Lastly how do you think your government is handling the Covid-19 crisis, and what would you like to be done to help the eventual economic recovery?

Not much, because their only plan is printing money and higher the debts.  

What we would do is simple.  Simplify the laws for taxes and make it much easier to offer your working abilities on the market.

And we’d cut down government as much as one possibly can.

The Party of Reason are online at https://parteidervernunft.de/, on Facebook, Twitter and Instagram.

Interview with Nimit Shishodia political activist and community campaigner

With over 1.3 billion people and a GDP likely to overtake the UK’s in the next couple of years, India is a country we all need to take notice of.

An estimated 1.4 million British Indians live in the UK, and are classified as the largest visible ethnic group.  With Brexit this is a huge market for Britain to trade with and with so many who are either Indian nationals or of Indian descent here, we have a huge opportunity.

We speak to Nimit Shishodia about Indian politics and to get a flavour of the Indian diaspora in the UK.

Nimit thanks for your time.

Can you tell us a bit about your background and how you came to be living and working in the UK?

I grew up in the suburbs of Delhi.  After my engineering degree, I learnt Japanese for two years. I was intended to go to Japan, but a Japanese company in London had a requirement of bilingual network engineer and I landed in UK and continued to stay here.

“it was great experience to interact with general public as a Conservative campaigner. I found Conservative party members generous, to the group and decent people”

You have become engaged in UK politics and campaigned for Seena Shah the Conservative candidate for Brentford & Isleworth in GE2019. How did you get involved in that?

We, the Mangalam group met Seena in a pub during her campaign and she asked us for help and we decided to support her.  I was the ward coordinator for Syon and Brentford. We have done canvassing, door to door flyer distribution and road shows, it was great experience to interact with general public as a Conservative campaigner. I found Conservative party members generous, to the group and decent people.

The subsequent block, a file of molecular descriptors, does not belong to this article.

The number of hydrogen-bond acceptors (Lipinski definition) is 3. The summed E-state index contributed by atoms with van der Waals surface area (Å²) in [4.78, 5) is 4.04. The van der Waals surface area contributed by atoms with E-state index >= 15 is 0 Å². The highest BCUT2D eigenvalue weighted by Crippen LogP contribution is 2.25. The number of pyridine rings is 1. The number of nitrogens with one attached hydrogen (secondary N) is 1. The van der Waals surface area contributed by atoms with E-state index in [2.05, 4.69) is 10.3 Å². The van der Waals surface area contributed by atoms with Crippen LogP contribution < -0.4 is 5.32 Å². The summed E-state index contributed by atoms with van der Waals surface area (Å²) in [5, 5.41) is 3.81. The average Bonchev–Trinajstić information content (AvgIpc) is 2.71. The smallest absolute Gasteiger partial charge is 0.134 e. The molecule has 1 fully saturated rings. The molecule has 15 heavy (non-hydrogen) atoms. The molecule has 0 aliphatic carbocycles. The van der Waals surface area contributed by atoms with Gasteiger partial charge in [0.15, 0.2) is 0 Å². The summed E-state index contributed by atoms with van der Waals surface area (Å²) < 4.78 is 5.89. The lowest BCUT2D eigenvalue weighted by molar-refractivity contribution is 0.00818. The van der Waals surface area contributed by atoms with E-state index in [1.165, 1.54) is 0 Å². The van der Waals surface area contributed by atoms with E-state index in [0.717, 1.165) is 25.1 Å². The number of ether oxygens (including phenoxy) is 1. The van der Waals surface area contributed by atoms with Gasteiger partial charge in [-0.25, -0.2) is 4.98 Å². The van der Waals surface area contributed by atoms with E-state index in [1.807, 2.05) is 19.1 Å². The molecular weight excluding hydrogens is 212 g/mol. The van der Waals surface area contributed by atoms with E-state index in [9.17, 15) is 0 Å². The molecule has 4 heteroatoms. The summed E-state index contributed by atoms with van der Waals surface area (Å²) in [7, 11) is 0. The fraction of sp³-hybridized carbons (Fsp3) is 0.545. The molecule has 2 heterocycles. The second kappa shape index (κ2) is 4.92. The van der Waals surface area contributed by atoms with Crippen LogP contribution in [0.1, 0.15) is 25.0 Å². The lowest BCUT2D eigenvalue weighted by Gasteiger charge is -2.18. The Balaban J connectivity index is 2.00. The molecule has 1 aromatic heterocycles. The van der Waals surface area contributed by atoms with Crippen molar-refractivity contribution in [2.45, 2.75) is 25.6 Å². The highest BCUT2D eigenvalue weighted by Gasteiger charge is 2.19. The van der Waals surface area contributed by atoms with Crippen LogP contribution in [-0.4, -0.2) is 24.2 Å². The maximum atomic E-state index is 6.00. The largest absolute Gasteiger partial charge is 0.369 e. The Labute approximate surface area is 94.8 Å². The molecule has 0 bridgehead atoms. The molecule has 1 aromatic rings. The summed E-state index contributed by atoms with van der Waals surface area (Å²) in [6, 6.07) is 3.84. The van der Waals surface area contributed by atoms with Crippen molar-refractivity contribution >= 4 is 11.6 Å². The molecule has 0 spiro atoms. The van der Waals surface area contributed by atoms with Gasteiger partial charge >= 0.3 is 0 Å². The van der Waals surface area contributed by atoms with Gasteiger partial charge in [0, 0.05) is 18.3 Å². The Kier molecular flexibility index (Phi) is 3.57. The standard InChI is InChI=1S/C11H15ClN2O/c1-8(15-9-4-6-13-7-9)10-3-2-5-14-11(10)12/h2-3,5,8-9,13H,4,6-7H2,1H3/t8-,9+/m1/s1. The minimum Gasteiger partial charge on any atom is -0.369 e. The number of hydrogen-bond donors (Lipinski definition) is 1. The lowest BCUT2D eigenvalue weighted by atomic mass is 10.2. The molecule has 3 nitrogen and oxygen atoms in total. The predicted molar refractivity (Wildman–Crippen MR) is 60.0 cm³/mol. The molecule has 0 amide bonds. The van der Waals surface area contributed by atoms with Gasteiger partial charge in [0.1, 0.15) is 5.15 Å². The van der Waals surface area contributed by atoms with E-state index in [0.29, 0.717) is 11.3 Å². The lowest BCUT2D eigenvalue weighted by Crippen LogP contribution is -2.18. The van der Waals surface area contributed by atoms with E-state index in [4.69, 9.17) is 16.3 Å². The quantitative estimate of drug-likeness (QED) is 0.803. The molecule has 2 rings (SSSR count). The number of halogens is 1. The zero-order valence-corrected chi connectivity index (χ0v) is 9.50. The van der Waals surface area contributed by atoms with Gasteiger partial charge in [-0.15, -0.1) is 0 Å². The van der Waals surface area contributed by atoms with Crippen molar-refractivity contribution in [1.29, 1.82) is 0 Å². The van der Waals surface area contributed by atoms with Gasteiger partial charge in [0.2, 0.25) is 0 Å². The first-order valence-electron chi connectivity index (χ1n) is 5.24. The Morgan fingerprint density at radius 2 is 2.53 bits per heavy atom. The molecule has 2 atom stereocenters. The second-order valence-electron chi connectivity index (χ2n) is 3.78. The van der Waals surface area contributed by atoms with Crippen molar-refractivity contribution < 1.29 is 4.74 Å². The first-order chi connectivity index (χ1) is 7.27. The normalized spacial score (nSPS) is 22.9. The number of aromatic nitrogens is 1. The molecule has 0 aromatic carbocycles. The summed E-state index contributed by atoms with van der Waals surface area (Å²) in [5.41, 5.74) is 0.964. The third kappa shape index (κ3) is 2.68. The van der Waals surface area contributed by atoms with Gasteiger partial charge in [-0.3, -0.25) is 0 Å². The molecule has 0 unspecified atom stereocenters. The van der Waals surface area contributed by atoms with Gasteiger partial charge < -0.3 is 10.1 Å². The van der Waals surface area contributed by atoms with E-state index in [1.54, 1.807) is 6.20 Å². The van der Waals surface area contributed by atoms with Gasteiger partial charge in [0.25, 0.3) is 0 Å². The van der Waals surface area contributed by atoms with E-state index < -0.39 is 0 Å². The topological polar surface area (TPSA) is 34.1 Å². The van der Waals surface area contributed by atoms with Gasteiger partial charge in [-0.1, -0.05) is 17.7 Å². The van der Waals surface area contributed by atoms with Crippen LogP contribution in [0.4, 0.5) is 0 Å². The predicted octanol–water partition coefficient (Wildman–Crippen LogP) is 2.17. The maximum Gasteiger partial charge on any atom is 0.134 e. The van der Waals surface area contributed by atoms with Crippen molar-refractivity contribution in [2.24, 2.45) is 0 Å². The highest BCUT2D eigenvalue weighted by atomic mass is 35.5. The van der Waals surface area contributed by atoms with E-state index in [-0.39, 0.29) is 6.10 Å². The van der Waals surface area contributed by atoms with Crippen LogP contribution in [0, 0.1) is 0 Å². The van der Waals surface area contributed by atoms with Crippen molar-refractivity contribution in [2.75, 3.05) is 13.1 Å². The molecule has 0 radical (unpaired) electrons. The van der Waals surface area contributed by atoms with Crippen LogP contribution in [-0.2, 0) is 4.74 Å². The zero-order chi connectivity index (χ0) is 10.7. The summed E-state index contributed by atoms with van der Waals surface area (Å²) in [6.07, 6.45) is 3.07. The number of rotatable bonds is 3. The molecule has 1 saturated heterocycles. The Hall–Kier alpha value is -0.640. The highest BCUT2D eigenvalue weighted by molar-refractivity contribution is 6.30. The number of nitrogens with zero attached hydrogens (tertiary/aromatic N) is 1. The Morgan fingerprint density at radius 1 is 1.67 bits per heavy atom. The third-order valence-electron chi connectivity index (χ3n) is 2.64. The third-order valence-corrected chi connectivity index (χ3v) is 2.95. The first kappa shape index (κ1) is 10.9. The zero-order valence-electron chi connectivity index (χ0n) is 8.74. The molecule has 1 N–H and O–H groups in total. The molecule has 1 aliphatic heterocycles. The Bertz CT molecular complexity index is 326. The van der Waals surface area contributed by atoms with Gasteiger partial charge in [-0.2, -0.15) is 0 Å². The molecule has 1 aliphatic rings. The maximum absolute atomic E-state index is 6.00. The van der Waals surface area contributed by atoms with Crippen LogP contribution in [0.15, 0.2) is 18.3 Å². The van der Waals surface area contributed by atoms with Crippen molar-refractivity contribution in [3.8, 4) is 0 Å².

You’re involved in organising India festivals with Mangalam in Hounslow.  How did that come about and what sort of events do you do?

Mangalam is a non-profit organisation based in West London and we primarily do Holi (Color) and Diwali (Fireworks) in March and November, respectively.

I have joined the organisation in Oct 2018 and it has been a great experience so far, with lot of community members and volunteers Mangalam has exponentially grown in last year and supported politics.

Mangalam YouTube channel holds the videos for our activities: https://www.youtube.com/channel/UC1fPc9IYQj-Ac8p8xfZFHQg

“instead we followed the Mahatama Gandhi’s way of peace – calling the whole act as Gandhigiri. A lot joined on the day for the clean-up and we clearly sent the message out to the other side”

Last year you were recognised by the High Commission for helping clean-up the building.  How did that come about?

We came to know about the mess created around the High Commission of India (HCI).  The Indian diaspora decided not to retaliate in the same way we felt the Pakistan and Pakistan occupied Kashmir (PoK) protestors did to the High Commission, instead we followed the Mahatama Gandhi’s way of peace – calling the whole act as Gandhigiri (the practice of the ideals of Mahatma Gandhi). A lot joined on the day for the clean-up and we clearly sent the message out to the other side.

You have said before this was the first time you had seen the diaspora of the various regions of India come together as one.  What do you think has changed?

I think it was about the country, when people saw what we felt was a threat from Pakistan and PoK protestors over Indian diaspora and HCI, London. People from all over the country united.

What was it like being in the High Commission and most importantly did the High Commissioner serve Ferrero Rocher?